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trodemaster
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Fusion 3.01 breaks OS X Server netboot

With Fusion 2.x and 3.0.0 you could configure a Mac OS X Server virtual machine to boot from the network by configuring the com.apple.boot.plist. When I attempt to boot one of these vm's under fusion 3.0.1 the system fails to boot. It appears that the system stalls the boot process just before the networking would normally load.

I have updated the vm's vmware tools and verified this behavior on two os X 10.6.2 systems. Uninstalling 3.0.1 and reinstalling 3.0.0 returns the vm's to a working state on both systems. I'm passing the following kernel arguments to the system via com.apple.boot.plist

-v rd=*enet rp=nfs:10.0.0.28:/private/tftpboot/NetBoot/NetBootSP0:netboot.nbi/NetInstall.dmg

Boot progress stalls here "finding root"

Please Advise,

Blake

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HPReg
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Setting up a OS X netboot server is fairly easy.

...

Thanks for the pointer.

4) see attachment

Looks like the kernel is unable to find the nic based on this output.

I agree. The key thing in the successful output are these lines:

AppleIntel8254XEthernet: Ethernet address 00:0c:29:4a:58:71

Got boot device = IOService:/AppleACPIPlatformExpert/PCI0@0/AppleACPIPCI/P2P0@11/IOPCI2PCIBridge/S3F0@2/AppleIntel8254XEthernet/IOEthernetInterface

BSD root: en0

netboot: using network interface 'en0'

It shows that in the successful case (Fusion 3), the AppleIntel8254XEthernet driver (which drives the virtual e1000 NIC) loads, whereas in the failing case (Fusion 3.0.1) it does not. Based on this valuable information, I strongly suspect the issue is with #1, i.e. our virtual EFI change.

Let's check this theory:

o Install a fresh Fusion 3.0.1

o Download the EFI ROMs from Fusion 3 which I have made available to you at:

http://ftpsite.vmware.com/download/bgarner/EFI32.ROM

http://ftpsite.vmware.com/download/bgarner/EFI64.ROM

o Modify your VM to use the downloaded EFI ROMs (from Fusion 3) instead of the default ones (from Fusion 3.0.1), by adding these lines to your .vmx file:

efi32.filename = ""

o Power on the VM

If I'm correct, then this time NetBoot will work.

So what did we change in our virtual EFI? In the new EFI, we improved boot time by allowing the Apple bootloader (boot.efi) to load the single .mkext file (kernel + all kexts in one file) whereas in the old EFI the Apple bootloader was loading all these component as individual files.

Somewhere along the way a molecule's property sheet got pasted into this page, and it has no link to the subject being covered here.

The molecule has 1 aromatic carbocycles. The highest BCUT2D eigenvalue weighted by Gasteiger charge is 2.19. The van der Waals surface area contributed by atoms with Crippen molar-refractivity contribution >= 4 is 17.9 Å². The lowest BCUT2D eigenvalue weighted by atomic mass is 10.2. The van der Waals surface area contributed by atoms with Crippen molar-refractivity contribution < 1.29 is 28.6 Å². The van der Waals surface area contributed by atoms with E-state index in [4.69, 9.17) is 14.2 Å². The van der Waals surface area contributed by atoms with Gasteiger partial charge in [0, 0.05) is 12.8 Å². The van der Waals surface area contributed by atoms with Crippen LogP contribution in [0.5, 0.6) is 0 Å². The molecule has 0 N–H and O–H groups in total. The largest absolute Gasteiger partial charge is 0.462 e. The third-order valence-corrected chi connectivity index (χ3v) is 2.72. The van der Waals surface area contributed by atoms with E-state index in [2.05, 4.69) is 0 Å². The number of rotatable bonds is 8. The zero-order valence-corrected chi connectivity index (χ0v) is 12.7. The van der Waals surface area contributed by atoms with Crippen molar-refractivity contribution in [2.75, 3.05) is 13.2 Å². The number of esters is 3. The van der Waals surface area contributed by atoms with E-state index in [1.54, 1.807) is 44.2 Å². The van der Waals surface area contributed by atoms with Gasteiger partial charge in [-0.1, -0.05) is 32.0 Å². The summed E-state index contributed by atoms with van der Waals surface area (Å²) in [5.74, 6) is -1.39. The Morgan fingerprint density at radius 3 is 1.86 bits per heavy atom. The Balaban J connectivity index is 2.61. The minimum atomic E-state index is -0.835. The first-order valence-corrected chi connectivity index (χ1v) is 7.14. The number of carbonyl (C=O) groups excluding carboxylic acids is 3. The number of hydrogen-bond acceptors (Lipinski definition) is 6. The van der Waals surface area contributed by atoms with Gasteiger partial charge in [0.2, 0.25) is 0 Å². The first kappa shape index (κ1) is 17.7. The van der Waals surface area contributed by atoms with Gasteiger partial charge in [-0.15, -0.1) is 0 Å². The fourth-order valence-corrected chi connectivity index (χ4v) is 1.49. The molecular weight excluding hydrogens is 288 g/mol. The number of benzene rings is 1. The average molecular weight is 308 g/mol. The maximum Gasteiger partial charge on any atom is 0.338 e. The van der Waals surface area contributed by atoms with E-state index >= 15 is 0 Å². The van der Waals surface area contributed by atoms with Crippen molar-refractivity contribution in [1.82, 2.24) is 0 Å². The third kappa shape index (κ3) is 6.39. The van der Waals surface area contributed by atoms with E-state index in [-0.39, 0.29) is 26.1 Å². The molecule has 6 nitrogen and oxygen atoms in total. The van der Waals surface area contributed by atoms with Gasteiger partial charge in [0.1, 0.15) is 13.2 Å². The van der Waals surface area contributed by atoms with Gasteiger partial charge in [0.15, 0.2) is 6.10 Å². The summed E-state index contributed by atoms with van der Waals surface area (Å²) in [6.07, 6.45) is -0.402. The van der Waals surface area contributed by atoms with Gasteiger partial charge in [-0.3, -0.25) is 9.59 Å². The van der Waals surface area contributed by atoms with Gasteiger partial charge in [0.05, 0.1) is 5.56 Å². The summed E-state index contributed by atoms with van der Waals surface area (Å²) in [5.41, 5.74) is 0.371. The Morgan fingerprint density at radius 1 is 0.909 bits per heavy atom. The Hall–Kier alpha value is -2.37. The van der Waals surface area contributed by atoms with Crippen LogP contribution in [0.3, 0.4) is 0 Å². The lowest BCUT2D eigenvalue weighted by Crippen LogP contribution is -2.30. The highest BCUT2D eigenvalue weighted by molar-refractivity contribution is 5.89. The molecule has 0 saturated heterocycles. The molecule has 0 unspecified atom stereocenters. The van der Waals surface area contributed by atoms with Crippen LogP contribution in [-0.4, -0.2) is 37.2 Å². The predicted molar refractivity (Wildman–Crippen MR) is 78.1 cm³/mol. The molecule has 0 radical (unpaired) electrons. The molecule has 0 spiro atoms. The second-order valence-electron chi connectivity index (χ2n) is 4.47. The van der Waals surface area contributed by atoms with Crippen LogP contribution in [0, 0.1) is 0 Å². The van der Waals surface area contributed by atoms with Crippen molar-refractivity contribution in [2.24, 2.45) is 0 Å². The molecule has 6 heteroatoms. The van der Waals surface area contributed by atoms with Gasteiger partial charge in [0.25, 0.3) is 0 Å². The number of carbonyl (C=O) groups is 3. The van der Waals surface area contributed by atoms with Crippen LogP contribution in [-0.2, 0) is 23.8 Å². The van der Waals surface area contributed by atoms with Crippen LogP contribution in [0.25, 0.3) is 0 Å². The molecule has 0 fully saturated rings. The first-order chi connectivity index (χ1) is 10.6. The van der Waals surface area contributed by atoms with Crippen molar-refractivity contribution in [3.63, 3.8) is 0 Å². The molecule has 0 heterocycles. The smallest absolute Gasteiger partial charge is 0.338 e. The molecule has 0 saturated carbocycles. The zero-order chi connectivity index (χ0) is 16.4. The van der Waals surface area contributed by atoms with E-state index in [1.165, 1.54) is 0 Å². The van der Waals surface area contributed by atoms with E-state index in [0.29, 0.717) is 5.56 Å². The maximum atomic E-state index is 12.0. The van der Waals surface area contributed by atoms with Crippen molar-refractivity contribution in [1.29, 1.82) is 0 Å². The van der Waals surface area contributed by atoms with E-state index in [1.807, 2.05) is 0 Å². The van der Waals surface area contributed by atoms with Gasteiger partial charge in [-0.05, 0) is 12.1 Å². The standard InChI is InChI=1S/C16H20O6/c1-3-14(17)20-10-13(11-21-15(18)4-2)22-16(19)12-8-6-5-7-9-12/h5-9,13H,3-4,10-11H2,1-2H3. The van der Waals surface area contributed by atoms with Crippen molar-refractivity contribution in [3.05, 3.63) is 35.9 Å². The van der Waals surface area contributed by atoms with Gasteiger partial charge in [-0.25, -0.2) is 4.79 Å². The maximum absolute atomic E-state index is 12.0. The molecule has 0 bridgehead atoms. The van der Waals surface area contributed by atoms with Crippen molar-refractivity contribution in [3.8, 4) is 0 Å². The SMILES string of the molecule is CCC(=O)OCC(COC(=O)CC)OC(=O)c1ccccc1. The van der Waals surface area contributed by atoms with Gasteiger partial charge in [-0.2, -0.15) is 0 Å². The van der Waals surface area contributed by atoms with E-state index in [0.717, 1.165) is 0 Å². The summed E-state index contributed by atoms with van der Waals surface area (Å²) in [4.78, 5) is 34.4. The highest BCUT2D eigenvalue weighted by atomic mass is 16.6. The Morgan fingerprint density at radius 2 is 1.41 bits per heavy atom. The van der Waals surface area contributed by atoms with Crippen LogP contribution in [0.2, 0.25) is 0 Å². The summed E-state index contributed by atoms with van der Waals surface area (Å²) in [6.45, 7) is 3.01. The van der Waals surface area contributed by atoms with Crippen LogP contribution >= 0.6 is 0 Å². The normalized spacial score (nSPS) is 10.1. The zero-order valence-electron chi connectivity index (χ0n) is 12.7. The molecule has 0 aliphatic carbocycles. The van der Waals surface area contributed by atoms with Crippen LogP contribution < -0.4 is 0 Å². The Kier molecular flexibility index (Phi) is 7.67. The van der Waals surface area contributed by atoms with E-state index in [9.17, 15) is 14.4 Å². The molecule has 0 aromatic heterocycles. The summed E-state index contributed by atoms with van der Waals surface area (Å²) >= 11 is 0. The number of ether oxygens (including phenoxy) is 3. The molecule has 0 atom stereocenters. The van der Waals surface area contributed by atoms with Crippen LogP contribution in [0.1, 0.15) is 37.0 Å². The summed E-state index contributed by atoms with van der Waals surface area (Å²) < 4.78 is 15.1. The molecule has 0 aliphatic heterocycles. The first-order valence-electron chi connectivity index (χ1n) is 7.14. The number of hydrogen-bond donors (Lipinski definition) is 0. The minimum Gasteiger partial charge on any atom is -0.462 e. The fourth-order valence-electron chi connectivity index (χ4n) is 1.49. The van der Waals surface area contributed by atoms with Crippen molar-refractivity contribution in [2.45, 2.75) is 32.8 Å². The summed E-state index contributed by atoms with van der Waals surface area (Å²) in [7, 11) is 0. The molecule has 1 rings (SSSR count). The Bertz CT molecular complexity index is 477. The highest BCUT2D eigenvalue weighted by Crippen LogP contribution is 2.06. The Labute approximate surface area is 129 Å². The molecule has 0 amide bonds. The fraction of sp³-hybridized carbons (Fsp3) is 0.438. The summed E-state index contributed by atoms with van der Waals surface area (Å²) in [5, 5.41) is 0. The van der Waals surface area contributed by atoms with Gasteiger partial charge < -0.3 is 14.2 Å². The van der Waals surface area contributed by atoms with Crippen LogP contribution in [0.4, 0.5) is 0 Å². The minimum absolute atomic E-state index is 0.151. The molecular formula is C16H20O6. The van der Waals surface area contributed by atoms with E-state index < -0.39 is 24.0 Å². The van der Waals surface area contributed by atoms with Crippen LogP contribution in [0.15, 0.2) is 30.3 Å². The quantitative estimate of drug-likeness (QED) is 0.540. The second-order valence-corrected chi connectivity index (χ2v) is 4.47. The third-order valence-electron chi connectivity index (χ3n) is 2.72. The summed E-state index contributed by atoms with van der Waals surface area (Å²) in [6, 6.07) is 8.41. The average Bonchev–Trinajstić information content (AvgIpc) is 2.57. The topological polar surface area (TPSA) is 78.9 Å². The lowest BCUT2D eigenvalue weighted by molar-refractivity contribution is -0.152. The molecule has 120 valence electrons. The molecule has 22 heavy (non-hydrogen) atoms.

So I suspect the following: on the small filesystem that you initially boot in your VM, the folder /System/Library/Extensions/IONetworkingFamily.kext/Contents/PlugIns/AppleIntel8254XEthernet.kext (which is being picked up by the bootloader running on top of the old EFI) exists, but for some reason it is not part of the file /System/Library/Extensions.mkext (which is being picked up by the bootloader running on top of the new EFI). You can check the contents of an .mkext file with the mkextunpack utility.

Interestingly, on my physical MacPro2,1 here, the kextstat shows that the AppleIntel8254XEthernet.kext driver is loaded, but for some reason it is not part of /System/Library/Extensions.mkext either. Forcing a rebuild of that file by touching /System/Library/Extensions does not help. I suspect this is because in the AppleIntel8254XEthernet.kext, the Info.plist has its key OSBundleRequired set to Network-Root instead of Root, and to rebuild the .mkext cache, the system calls kextcache with the -l option (local disk boot) only.

So I see 2 possible ways to solve this issue, please let me know if they work for you (don't forget to re-install Fusion 3.0.1 and remove the 2 lines from your .vmx file before you test them!):

1) Change /System/Library/Extensions/IONetworkingFamily.kext/Contents/PlugIns/AppleIntel8254XEthernet.kext/Contents/Info.plist so it says Root instead of Network-Root. Check that the system has re-built /System/Library/Extensions.mkext and reboot the VM. This will only work until a system update resets the content of the Info.plist file (maybe that never happens in your case).

2) Re-build /System/Library/Extensions.mkext yourself, but pass the -n option (network boot) on top of the -l option to kextcache, then reboot the VM. This will only work until the system re-builds /System/Library/Extensions.mkext (maybe that never happens in your case).